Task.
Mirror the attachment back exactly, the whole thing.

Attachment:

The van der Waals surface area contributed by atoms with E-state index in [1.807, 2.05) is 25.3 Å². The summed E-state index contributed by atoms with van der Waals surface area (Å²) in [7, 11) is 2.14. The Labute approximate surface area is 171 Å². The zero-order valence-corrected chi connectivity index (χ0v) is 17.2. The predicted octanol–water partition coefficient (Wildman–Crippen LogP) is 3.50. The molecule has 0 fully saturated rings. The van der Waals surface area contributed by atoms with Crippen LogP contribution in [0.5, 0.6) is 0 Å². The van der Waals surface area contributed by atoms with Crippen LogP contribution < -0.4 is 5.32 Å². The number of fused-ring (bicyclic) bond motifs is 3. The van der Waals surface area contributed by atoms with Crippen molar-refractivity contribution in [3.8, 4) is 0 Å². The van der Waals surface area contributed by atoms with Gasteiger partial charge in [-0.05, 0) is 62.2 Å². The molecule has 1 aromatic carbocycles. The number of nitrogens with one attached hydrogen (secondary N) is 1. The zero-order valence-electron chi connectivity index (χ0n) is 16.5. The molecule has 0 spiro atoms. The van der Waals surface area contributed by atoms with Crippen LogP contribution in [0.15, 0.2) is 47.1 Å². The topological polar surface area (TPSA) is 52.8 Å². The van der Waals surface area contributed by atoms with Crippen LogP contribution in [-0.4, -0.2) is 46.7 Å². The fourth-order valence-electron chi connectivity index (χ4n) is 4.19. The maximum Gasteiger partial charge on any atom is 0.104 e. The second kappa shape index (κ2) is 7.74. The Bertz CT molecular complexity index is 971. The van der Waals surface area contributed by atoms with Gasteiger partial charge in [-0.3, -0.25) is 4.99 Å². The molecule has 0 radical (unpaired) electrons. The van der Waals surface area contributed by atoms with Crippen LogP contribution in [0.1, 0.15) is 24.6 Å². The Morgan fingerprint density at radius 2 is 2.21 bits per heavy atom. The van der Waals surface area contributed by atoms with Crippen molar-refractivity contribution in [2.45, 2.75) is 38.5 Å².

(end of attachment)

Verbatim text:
The van der Waals surface area contributed by atoms with E-state index in [1.807, 2.05) is 25.3 Å². The summed E-state index contributed by atoms with van der Waals surface area (Å²) in [7, 11) is 2.14. The Labute approximate surface area is 171 Å². The zero-order valence-corrected chi connectivity index (χ0v) is 17.2. The predicted octanol–water partition coefficient (Wildman–Crippen LogP) is 3.50. The molecule has 0 fully saturated rings. The van der Waals surface area contributed by atoms with Crippen LogP contribution in [0.5, 0.6) is 0 Å². The van der Waals surface area contributed by atoms with Crippen LogP contribution < -0.4 is 5.32 Å². The number of fused-ring (bicyclic) bond motifs is 3. The van der Waals surface area contributed by atoms with Crippen molar-refractivity contribution in [3.8, 4) is 0 Å². The van der Waals surface area contributed by atoms with Gasteiger partial charge in [-0.05, 0) is 62.2 Å². The molecule has 1 aromatic carbocycles. The number of nitrogens with one attached hydrogen (secondary N) is 1. The zero-order valence-electron chi connectivity index (χ0n) is 16.5. The molecule has 0 spiro atoms. The van der Waals surface area contributed by atoms with Crippen LogP contribution in [0.15, 0.2) is 47.1 Å². The topological polar surface area (TPSA) is 52.8 Å². The van der Waals surface area contributed by atoms with Crippen LogP contribution in [-0.4, -0.2) is 46.7 Å². The fourth-order valence-electron chi connectivity index (χ4n) is 4.19. The maximum Gasteiger partial charge on any atom is 0.104 e. The second kappa shape index (κ2) is 7.74. The Bertz CT molecular complexity index is 971. The van der Waals surface area contributed by atoms with Gasteiger partial charge in [-0.3, -0.25) is 4.99 Å². The molecule has 0 radical (unpaired) electrons. The van der Waals surface area contributed by atoms with Crippen LogP contribution in [0.1, 0.15) is 24.6 Å². The Morgan fingerprint density at radius 2 is 2.21 bits per heavy atom. The van der Waals surface area contributed by atoms with Crippen molar-refractivity contribution in [2.45, 2.75) is 38.5 Å².